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Exercise for healthy bones

By Lee Ajzenman, Physiotherapist and Lauren Charlton, Physiotherapist

Two thirds of Victorians over 50 have osteopenia or osteoporosis (poor bone health), and it affects both men and women. But the risk of developing osteoporosis can be reduced and exercise plays an important role in prevention. 

What is osteopenia or osteoporosis?

If someone has osteopenia or osteoporosis, their bones are less dense or weaker than normal. Bone density is measured with a bone density scan that indicates if your bones are normal, osteopenic (slightly brittle) or osteoporotic (very brittle). The risk of breaking a bone increases as the bones become more brittle. 

Why do we get osteoporosis?

Two factors that impact bone density are:

  • inadequate calcium and vitamin D intake, and
  • lack of weight bearing exercise (just as cardiovascular exercise challenges the heart to help it grow, weight bearing exercise helps maintain or improve bone density).

We can control our diet and exercise, but other factors that can affect bone density may be mostly out of our control, like age, our genes, hormones or medications that interfere with bone growth. 

Early diagnosis from your doctor is so important to help slow the progression of early osteopenia.

What is weight bearing exercise?

It can sound hard and scary, but it really just means exercising with the forces of gravity in place (so this eliminates walking on the moon but not moonwalking …!) Also be mindful that swimming or any exercises in a pool do not load the bones enough to be considered weight bearing exercise. Some examples of weight bearing exercise include:

  • walking/ hiking,
  • jogging,
  • tennis,
  • dancing,
  • skipping, and
  • resistance training (such as lifting weights).

How to slow the progression of osteopenia and osteoporosis. Or even better, how to avoid it in the first place!

If you already have a diagnosis of osteoporosis or osteopenia, your doctor should advise you, but definitely ensure that you have adequate:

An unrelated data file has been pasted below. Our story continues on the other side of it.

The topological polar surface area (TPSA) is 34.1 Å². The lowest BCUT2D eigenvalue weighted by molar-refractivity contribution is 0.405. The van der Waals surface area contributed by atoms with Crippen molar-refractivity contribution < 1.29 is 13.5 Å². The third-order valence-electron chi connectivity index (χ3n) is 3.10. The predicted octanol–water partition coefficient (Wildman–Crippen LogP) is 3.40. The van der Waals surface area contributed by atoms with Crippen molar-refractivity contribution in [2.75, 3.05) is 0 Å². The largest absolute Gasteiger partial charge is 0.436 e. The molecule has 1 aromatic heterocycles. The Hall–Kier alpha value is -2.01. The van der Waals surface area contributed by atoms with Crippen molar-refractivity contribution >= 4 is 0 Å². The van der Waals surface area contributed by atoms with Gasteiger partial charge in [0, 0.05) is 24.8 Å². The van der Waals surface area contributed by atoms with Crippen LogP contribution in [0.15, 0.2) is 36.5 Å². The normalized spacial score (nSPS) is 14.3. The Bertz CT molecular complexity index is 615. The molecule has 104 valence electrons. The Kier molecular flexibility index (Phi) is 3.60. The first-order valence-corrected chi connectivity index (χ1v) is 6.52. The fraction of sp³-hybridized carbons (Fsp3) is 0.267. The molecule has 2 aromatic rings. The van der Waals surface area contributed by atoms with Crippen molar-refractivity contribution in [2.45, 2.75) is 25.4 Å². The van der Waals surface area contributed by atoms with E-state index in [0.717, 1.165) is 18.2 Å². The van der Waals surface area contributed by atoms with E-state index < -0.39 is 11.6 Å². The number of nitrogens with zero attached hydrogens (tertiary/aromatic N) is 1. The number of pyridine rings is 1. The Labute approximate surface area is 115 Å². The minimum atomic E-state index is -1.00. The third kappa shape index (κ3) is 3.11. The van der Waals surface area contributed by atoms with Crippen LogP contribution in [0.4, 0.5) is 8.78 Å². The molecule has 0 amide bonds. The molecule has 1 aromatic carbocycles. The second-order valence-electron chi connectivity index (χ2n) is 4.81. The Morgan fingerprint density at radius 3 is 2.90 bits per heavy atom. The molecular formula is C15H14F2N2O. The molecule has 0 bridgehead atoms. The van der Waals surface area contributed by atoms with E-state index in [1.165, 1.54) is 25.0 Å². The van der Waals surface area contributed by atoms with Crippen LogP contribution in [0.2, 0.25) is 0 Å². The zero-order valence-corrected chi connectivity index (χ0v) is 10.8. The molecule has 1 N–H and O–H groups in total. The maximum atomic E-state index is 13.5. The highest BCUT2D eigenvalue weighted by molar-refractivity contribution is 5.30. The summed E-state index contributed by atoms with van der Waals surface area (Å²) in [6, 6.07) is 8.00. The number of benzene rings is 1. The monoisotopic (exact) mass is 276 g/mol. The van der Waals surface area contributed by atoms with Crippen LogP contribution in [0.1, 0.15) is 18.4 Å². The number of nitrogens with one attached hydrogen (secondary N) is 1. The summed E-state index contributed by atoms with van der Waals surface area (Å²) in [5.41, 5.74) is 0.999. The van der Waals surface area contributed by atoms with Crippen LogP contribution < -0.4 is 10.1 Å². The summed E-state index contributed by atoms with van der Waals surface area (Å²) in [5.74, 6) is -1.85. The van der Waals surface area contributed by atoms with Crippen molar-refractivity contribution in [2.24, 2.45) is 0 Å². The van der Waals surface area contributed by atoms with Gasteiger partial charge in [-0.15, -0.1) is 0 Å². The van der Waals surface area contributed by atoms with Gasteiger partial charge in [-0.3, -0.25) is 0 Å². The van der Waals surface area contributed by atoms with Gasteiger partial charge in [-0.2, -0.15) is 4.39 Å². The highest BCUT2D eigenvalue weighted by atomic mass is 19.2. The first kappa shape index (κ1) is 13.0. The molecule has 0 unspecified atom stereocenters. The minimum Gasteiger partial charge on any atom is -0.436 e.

• Calcium intake: at least 3 serves of dairy foods daily (or other forms of calcium if you are vegan). See a dietician if in doubt.
  • Vitamin D intake: get UV protected sun exposure and/or take supplements if needed. Vitamin D helps your body absorb and use the calcium you consume in your diet to build healthy bones. You can test your vitamin D levels with a simple blood test.
  • Regular weight bearing exercise (as outlined above).

Are there any exercises to avoid with osteoporosis?

  • Excessive or unmindful (lack of care or attention to) bending/ twisting movements—see a physiotherapist to help guide you through some safe exercises to maintain or gently improve your current flexibility and understand your limits.
  • High impact exercise, like certain types of running or jumping need guidance from a physiotherapist.
  • Exercises with risks of falling like rock climbing, contact sports, gymnastics or even difficult hiking trails need to be considered carefully. We all fall from time to time, but a fall with osteoporosis puts you at greater risk of breaking a bone, which will set you back tenfold.


If you’d like more information about osteoporosis, visit Better Heath Channel


Osteoporosis Australia 2007, Osteoporosis costing all Australians. A new burden of disease analysis – 2012 to 2022, accessed 29 September 2020,

Last updated: October 7, 2020 at: 9:31 am